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A Musical Romp Into History


For a serious subject like history, it sure was lots of fun: hand-clapping musical numbers announcing fascinating and famous New Jerseyans.

For an hour Friday morning, the students of a Bloomingdale school sat enthralled on the floor of the auditorium of the Samuel R. Donald School listening to a multipronged program presented by Solid Brass, a brass group that performs at schools throughout the state and at retirement centers.

The ensemble took the children - kindergartners through fourth-graders -on a voyage through New Jersey history, from one of the original 13 colonies inhabited by Leni-Lenape Indians through the Revolutionary War with George Washington crossing the icy Delaware River, to such modern heroes as astronauts Buzz Aldrin and Walter Schirra, to the country’s first organized baseball game in Hoboken.

Interspersed with the narration were photos of Garden State luminaries such as Thomas Edison, Grover Cleveland, Abbot and Costello, and Albert Einstein.

Members of the group demonstrated how to play the trumpet, French horn, trombone, tuba, and drums, interspersing lessons with rousing marches, movie themes, and patriotic tunes with characters in state history: Yankee Doodle Dandy for early patriots, Yellow Submarine for submarine inventor John Holland, and Take Me Out to the Ball Game for former Yankees catcher Yogi Berra).

Students were smiling when an ensemble member called about 20 of them to the front to participate in a song with fun noisemakers, including maracas, a small Brazilian drum called a cabasa, a cowbell, a flexitone, a tambourine, sleigh bells, and whistles.

In the background, mimicking and imitating the other performers and their instruments was Douglas Haislip, director of Solid Brass. The ensemble is part of a larger group whose members have performed at Lincoln Center with the Metropolitan Opera, and with the New York City Ballet, the New York City Opera, and Broadway shows. Haislip was responsible for most of the giggles.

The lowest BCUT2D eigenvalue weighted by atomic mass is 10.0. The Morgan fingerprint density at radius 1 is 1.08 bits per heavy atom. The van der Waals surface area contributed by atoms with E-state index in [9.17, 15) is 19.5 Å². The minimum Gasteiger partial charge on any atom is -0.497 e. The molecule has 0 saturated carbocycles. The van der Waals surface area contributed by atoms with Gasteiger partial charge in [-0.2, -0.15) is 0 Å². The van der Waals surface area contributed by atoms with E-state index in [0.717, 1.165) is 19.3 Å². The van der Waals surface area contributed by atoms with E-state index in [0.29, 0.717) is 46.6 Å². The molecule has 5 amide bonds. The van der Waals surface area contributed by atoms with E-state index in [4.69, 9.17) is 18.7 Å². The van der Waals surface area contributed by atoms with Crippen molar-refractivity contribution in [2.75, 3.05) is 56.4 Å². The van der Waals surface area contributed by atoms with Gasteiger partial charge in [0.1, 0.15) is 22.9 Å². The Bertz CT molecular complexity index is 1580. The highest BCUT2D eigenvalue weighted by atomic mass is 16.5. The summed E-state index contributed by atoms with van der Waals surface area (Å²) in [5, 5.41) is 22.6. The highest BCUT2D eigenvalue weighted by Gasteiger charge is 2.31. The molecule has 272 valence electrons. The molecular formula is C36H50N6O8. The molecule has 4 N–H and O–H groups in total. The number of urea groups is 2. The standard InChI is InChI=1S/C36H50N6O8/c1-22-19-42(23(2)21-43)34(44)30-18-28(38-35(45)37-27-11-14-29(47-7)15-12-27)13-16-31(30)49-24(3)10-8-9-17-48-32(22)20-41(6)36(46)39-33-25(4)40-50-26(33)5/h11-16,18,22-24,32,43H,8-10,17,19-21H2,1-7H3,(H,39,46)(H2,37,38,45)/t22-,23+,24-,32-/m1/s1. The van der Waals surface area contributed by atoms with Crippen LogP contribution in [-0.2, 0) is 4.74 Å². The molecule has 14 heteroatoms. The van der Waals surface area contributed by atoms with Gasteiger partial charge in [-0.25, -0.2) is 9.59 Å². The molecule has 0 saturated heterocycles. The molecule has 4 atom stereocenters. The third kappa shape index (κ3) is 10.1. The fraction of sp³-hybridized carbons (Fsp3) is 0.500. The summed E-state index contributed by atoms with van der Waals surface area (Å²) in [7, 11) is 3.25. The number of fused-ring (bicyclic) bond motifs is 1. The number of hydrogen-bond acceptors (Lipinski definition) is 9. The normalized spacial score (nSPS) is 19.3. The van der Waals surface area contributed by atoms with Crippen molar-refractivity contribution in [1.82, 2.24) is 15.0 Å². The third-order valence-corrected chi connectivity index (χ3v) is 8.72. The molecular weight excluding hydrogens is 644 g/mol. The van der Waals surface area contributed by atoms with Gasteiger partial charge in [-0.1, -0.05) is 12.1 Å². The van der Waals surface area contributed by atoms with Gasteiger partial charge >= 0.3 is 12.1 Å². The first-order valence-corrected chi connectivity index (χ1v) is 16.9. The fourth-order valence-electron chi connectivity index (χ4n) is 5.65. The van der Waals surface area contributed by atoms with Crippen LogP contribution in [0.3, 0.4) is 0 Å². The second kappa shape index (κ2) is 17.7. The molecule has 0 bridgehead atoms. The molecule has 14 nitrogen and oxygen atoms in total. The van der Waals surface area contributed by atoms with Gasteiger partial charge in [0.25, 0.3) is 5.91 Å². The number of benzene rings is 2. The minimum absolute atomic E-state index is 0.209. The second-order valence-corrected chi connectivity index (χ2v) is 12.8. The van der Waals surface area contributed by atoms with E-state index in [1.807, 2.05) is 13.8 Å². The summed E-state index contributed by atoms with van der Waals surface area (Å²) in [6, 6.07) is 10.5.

The guy was funny, a fourth-grader said after the performance.

On a more serious and uplifting note, an ensemble member closed with this: In the future, perhaps some of you will change history, and we’ll be talking about you.

The program, sponsored by the Bloomingdale PTA and Board of Education, was praised by board member Dennis DiLorenzo.

This is the best [program] so far, the one I enjoyed most, he said. It’s funny and interesting, and I think it was the most effective.

He also praised Jamie Strait, chairman of PTA programming, who was instrumental in arranging for the program to perform at the district.

The kids are having so much fun, they don’t realize how much they’re learning, Strait said.

Principal Whitney Perro said she and Principal Mary Ann Mahometa of the Martha B. Day School selected the program because it touched on what all grade levels are studying about state history.

It culminates an intense study the fourth grade is doing of New Jersey, she said. And it’s an opportunity for the children to see how the instruments sound together.

To Stephanie Duncan, a fourth-grade teacher, the program dovetailed with the curriculum perfectly.

It was great, a review of everything we are doing in class, she said. They had a great time. It was a nice blend of education, fun, information, and music.

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